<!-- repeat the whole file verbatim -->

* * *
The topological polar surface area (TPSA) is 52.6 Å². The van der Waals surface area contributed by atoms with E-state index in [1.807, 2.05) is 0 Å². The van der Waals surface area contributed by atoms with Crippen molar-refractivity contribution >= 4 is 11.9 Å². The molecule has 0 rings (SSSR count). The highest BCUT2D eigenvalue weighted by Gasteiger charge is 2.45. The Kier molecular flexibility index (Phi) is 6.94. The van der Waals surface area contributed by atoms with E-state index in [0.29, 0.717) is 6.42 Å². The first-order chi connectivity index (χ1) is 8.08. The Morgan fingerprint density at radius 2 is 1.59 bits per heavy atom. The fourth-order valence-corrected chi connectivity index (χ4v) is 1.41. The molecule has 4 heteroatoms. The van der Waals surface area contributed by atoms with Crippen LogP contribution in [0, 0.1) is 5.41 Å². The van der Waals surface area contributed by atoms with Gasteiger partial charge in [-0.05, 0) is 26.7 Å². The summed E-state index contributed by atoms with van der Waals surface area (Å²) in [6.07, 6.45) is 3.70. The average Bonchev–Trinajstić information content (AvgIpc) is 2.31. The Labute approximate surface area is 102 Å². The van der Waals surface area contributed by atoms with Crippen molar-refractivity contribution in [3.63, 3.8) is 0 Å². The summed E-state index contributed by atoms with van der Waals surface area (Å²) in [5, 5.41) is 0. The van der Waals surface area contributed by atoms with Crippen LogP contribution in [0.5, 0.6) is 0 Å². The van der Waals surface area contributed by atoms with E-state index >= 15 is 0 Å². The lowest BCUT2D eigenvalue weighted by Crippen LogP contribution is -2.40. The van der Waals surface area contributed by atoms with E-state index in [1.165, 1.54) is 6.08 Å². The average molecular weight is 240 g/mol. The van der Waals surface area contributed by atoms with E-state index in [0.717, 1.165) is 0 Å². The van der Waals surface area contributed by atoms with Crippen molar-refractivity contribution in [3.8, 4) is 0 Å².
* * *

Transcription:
The topological polar surface area (TPSA) is 52.6 Å². The van der Waals surface area contributed by atoms with E-state index in [1.807, 2.05) is 0 Å². The van der Waals surface area contributed by atoms with Crippen molar-refractivity contribution >= 4 is 11.9 Å². The molecule has 0 rings (SSSR count). The highest BCUT2D eigenvalue weighted by Gasteiger charge is 2.45. The Kier molecular flexibility index (Phi) is 6.94. The van der Waals surface area contributed by atoms with E-state index in [0.29, 0.717) is 6.42 Å². The first-order chi connectivity index (χ1) is 8.08. The Morgan fingerprint density at radius 2 is 1.59 bits per heavy atom. The fourth-order valence-corrected chi connectivity index (χ4v) is 1.41. The molecule has 4 heteroatoms. The van der Waals surface area contributed by atoms with Crippen LogP contribution in [0, 0.1) is 5.41 Å². The van der Waals surface area contributed by atoms with Gasteiger partial charge in [-0.05, 0) is 26.7 Å². The summed E-state index contributed by atoms with van der Waals surface area (Å²) in [6.07, 6.45) is 3.70. The average Bonchev–Trinajstić information content (AvgIpc) is 2.31. The Labute approximate surface area is 102 Å². The van der Waals surface area contributed by atoms with Crippen molar-refractivity contribution in [3.63, 3.8) is 0 Å². The summed E-state index contributed by atoms with van der Waals surface area (Å²) in [5, 5.41) is 0. The van der Waals surface area contributed by atoms with Crippen LogP contribution in [0.5, 0.6) is 0 Å². The van der Waals surface area contributed by atoms with E-state index >= 15 is 0 Å². The lowest BCUT2D eigenvalue weighted by Crippen LogP contribution is -2.40. The van der Waals surface area contributed by atoms with E-state index in [1.165, 1.54) is 6.08 Å². The average molecular weight is 240 g/mol. The van der Waals surface area contributed by atoms with E-state index in [0.717, 1.165) is 0 Å². The van der Waals surface area contributed by atoms with Crippen molar-refractivity contribution in [3.8, 4) is 0 Å².